Instagram Marketing Helps Brands Like Daddy Couture to Build a Following

Social media marketing is becoming a necessity for businesses (particularly in the e-commerce sector) that want to grow their brand. A lot of attention is devoted to using Facebook and Twitter, as they allow sponsored posts and let brands speak directly to consumers – however, Instagram can arguably be an even more effective tool, if used properly.

What Kinds of Brands Use Instagram?

With posts that gain popularity based on pictures rather than content, it’s no surprise that fashion brands are lighting up the social media platform. Daddy Couture, for example (@daddycouture) picked up 8,500 followers in their first four months of having an active profile. All kinds of clothing brands are getting in on the action – activewear chain Lorna Jane (@lornajaneactive) has amassed more than 800,000 followers and created a large brand community, and Australian lingerie company Honey Birdette (@honeybirdette) have 375,000.

It isn’t just fashion retailers using Instagram either. Cafés and restaurants all over the world use the platform to showcase their artistic food arrangements, with many customers getting in on the act as well – particularly for brunch (#brunch has well over 20 MILLION posts – and counting). Even Lego (@lego) have got in on the action, showcasing some examples of what can be built using their product.

The main rule for having a successful Instagram account as a brand is that your product needs to be highly visual. Fashion, food and travel are all examples of industries that can sell products based on visual appeal, so it’s no surprise that companies in these areas have large followings. Non visual brands, such as accounting firms, will not be successful if they try to market through photography.

How Do Brands Build a Community?

The first step in building a brand community over Instagram is getting people to follow the official page. As seen above, this can happen very quickly and is a great way of reaching likely customers with new products and announcements. In this regard, sharing photos resembles traditional advertising – only very targeted (because only followers will see it) and free.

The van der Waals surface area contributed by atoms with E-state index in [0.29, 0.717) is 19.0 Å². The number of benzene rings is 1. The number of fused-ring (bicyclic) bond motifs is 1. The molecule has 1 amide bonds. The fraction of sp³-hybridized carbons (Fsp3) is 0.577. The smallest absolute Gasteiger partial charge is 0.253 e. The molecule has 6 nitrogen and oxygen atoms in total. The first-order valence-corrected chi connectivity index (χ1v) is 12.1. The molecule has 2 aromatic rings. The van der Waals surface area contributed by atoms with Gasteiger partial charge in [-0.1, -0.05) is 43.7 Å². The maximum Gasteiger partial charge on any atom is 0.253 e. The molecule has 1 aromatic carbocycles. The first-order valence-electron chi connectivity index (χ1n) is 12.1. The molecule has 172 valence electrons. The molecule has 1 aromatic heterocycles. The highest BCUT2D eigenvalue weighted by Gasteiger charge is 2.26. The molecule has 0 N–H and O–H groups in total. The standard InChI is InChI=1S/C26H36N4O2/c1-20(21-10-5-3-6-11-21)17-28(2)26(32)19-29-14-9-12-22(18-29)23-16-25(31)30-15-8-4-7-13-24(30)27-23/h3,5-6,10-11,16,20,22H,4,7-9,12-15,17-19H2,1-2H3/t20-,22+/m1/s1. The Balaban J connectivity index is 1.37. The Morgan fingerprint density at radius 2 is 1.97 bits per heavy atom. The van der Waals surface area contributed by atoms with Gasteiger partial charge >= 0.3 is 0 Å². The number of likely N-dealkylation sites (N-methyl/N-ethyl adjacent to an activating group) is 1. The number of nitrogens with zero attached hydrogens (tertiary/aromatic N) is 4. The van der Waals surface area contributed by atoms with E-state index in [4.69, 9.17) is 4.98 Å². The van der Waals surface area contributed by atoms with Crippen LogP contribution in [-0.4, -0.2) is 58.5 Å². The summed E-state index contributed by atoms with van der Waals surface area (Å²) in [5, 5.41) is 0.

Where brands become really successful, however, is when they can get their customers to share photos of themselves using and enjoying the brand. Many do this by promoting a hashtag of the brand on their main page, which customers can use to become a part of a community of people who also enjoy a particular product.

Lorna Jane, for example, has a number of regional subpages as well as the main account. They use #lornajane to encapsulate all posts, as well as a huge number of posts by their followers wearing their clothes. The hashtag currently has over 600,000 posts, the vast majority from customers, compared to only 8,500 on the main account. People who post about a brand are essentially recommending it to all the people who follow them, as well as being very likely to buy more products.

Of course, a good way to get a brand to be seen is to have someone who has a lot of followers make a post recommending it. People who have a large following (sometimes numbering in the hundreds of thousands) can make a lot of money promoting brands over Instagram. Companies, particularly those just starting out, can quickly gain a wide audience by using this strategy.

Sponsoring models to wear clothes or eat food, however, is not building a community. In the long run this strategy is only a start, and the goal should be to get people to follow your account and use your hashtags themselves. This will both be cheaper for your brand as well as seeming more authentic to people who see the posts. After all, a recommendation from a friend who has actually bought and used a product carries a lot more weight than a post from someone who was paid to take a photo with it!

In the end, Instagram is a very useful tool for visually-focussed brands to both advertise and build a community of followers. Companies can grow very quickly by posting regularly on the platform and encouraging customers to use their hashtags, as well as using their main account for what is essentially free advertising and press releases.

Alexandre Wilson is a reporter for The Marketing Folks. He covers mainly news from the marketing and business industry. He also writes stories about entrepreneurs and celebrities.